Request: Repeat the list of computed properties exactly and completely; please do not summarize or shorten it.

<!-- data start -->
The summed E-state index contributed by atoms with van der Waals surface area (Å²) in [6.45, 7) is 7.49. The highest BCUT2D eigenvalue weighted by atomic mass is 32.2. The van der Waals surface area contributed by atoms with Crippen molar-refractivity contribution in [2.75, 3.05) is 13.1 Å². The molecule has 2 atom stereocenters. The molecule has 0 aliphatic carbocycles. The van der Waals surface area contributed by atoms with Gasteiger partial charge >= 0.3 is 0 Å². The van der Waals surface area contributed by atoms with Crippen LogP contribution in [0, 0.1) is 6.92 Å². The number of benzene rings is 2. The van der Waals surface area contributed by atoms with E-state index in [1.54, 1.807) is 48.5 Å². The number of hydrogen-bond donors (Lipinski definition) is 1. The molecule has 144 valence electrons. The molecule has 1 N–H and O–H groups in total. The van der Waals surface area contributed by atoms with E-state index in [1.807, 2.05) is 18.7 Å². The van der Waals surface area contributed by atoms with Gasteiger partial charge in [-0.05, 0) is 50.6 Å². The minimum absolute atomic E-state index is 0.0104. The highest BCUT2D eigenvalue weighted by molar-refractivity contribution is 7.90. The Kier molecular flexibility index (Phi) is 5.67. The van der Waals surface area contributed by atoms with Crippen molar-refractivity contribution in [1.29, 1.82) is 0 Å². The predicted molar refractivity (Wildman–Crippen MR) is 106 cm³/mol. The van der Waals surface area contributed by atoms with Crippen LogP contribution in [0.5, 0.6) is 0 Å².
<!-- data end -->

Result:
The summed E-state index contributed by atoms with van der Waals surface area (Å²) in [6.45, 7) is 7.49. The highest BCUT2D eigenvalue weighted by atomic mass is 32.2. The van der Waals surface area contributed by atoms with Crippen molar-refractivity contribution in [2.75, 3.05) is 13.1 Å². The molecule has 2 atom stereocenters. The molecule has 0 aliphatic carbocycles. The van der Waals surface area contributed by atoms with Gasteiger partial charge >= 0.3 is 0 Å². The van der Waals surface area contributed by atoms with Crippen LogP contribution in [0, 0.1) is 6.92 Å². The number of benzene rings is 2. The van der Waals surface area contributed by atoms with E-state index in [1.54, 1.807) is 48.5 Å². The number of hydrogen-bond donors (Lipinski definition) is 1. The molecule has 144 valence electrons. The molecule has 1 N–H and O–H groups in total. The van der Waals surface area contributed by atoms with E-state index in [1.807, 2.05) is 18.7 Å². The van der Waals surface area contributed by atoms with Gasteiger partial charge in [-0.05, 0) is 50.6 Å². The minimum absolute atomic E-state index is 0.0104. The highest BCUT2D eigenvalue weighted by molar-refractivity contribution is 7.90. The Kier molecular flexibility index (Phi) is 5.67. The van der Waals surface area contributed by atoms with Crippen molar-refractivity contribution in [1.29, 1.82) is 0 Å². The predicted molar refractivity (Wildman–Crippen MR) is 106 cm³/mol. The van der Waals surface area contributed by atoms with Crippen LogP contribution in [0.5, 0.6) is 0 Å².